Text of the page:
I had been stuck at 5.10 for about a year. Try as I may, the progression was not happening. Now after completing my first round of training, I have onsighted 1 5.11a, redpointed 2 5.11a’s, 1 5.11c, worked within reach a 5.12a, and onsighted an alpine 5.10b which felt like 5.11 with the pack weight and thin air!
My goals are mostly hard trad, with some sport thrown in for good measure. Crack technique is extremely important to my end-goal, Fallen Arches (5.13a) in Little Cottonwood Canyon, UT. There are two cruxes: a rattly-fingers 5.12 portion and a V6(ish) boulder problem halfway through.
To be honest, I want to climb harder because I hate waiting in lines for climbs. The lines drastically disappear the more difficult the route gets!
I’m an aerospace engineer. This means that I live in Excel (and love it there). All other benefits of the Rock Climber’s Training Manual aside, the most inspiring part of it was showing me how to track my training and put it in chart format. In the following paragraphs, I will present my current methods with charts. Of course, I’m open to input. Also keep in mind that several of the plots (such as the hangboard) project workouts into the future as things to strive for.
The next plot shows the strength progression (including the planned progression):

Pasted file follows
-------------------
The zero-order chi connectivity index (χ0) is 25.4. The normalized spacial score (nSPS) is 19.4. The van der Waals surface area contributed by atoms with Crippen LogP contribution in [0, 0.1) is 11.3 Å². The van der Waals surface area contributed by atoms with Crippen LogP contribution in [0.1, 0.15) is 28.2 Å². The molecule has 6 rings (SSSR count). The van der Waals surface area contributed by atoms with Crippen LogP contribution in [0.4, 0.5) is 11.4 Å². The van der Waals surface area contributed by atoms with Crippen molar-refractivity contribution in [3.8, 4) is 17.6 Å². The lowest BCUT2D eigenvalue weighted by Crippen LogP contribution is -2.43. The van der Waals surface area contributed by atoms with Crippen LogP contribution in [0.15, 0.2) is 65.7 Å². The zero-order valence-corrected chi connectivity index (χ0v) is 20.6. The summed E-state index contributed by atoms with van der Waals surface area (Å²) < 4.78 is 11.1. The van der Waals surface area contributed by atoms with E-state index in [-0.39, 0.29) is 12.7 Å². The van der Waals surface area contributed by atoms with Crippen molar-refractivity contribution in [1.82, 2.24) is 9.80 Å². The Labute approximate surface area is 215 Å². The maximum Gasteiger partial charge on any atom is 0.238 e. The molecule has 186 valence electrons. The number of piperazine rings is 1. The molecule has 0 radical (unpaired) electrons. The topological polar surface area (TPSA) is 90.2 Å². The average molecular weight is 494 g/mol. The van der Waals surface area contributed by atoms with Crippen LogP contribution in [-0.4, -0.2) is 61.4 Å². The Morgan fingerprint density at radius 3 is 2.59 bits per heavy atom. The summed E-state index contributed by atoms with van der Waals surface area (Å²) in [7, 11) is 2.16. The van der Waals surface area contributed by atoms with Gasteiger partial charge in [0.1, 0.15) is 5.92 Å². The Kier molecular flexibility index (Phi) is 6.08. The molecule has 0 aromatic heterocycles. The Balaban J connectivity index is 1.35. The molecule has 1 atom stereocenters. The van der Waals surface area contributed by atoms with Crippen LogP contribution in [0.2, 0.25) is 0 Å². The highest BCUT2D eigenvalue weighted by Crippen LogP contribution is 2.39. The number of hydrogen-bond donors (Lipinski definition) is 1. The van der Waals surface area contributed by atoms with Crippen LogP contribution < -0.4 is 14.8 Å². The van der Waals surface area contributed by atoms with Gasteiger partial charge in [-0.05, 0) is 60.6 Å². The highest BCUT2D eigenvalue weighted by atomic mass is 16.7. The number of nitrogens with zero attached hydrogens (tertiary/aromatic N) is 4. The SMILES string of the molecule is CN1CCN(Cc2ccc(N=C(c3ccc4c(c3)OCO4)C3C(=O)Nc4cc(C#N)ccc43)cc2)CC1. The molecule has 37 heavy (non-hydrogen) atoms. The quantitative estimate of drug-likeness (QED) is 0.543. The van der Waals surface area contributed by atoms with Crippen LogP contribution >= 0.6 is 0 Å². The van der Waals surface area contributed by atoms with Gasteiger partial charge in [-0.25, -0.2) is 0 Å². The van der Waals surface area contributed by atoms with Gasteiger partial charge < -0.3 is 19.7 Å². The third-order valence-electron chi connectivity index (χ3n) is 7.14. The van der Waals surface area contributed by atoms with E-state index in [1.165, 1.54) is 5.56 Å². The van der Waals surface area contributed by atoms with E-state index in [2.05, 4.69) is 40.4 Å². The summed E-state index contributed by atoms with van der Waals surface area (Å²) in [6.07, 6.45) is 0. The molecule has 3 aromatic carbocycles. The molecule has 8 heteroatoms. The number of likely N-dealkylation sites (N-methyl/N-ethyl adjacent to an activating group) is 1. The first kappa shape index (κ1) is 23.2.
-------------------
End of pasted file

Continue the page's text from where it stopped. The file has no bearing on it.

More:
Unfortunately, I have yet to determine a way to track this one. The routes at my gym change constantly and there’s no way to consistently keep track except the amount of forearm burn.
The raw data:
Now, comparing whole workouts to “volume”:
We’ll see how this season’s hangboard progresses. I’m debating between adding a 7th grip, a 7th hang for each set, or ramping up weight.
Power (Campus Board)
Again, I’ve had to compensate for my gym. I do not have route setting privileges and many of the routes are insanely hard for multiple moves or too easy. Many holds rely on pinches (which I find I have a decent amount of strength in anyway). Therefore, I’ll be sticking to the campus board for the time being.
The raw data for the campus board is very long in Excel. Basically, I assign the following intensities to these workouts:
Power-endurance proved to be another interesting one to analyze. I mixed up this routing by doing LBCs and outdoor Route Intervals. I tracked pace and interval length. Familiarity with the routes facilitated faster intervals, although I know it would have been better to maintain a single pace.
So where do you go with this tracking? Which goals do you have in mind? When do you want your peaks to happen?
The first step for me was to identify when I wanted my peaks. My spring and fall peaks will be idea, although my winter peak (occurring in mid-January) will be hard to utilize. That’s fine. Here is my long-term plan as far as cycles are concerned:
Route tracking is also very important and serves as a great motivator. Here’s a breakdown of my current 2014 season:
I have found plotting workouts not only fun, but extremely helpful in my training. As I enter my second season of training, I look forward to climbing harder and tracking it in graphical ways. I hope this has given some of you ideas on plotting your training and climbing, and most importantly, given you motivation to train better!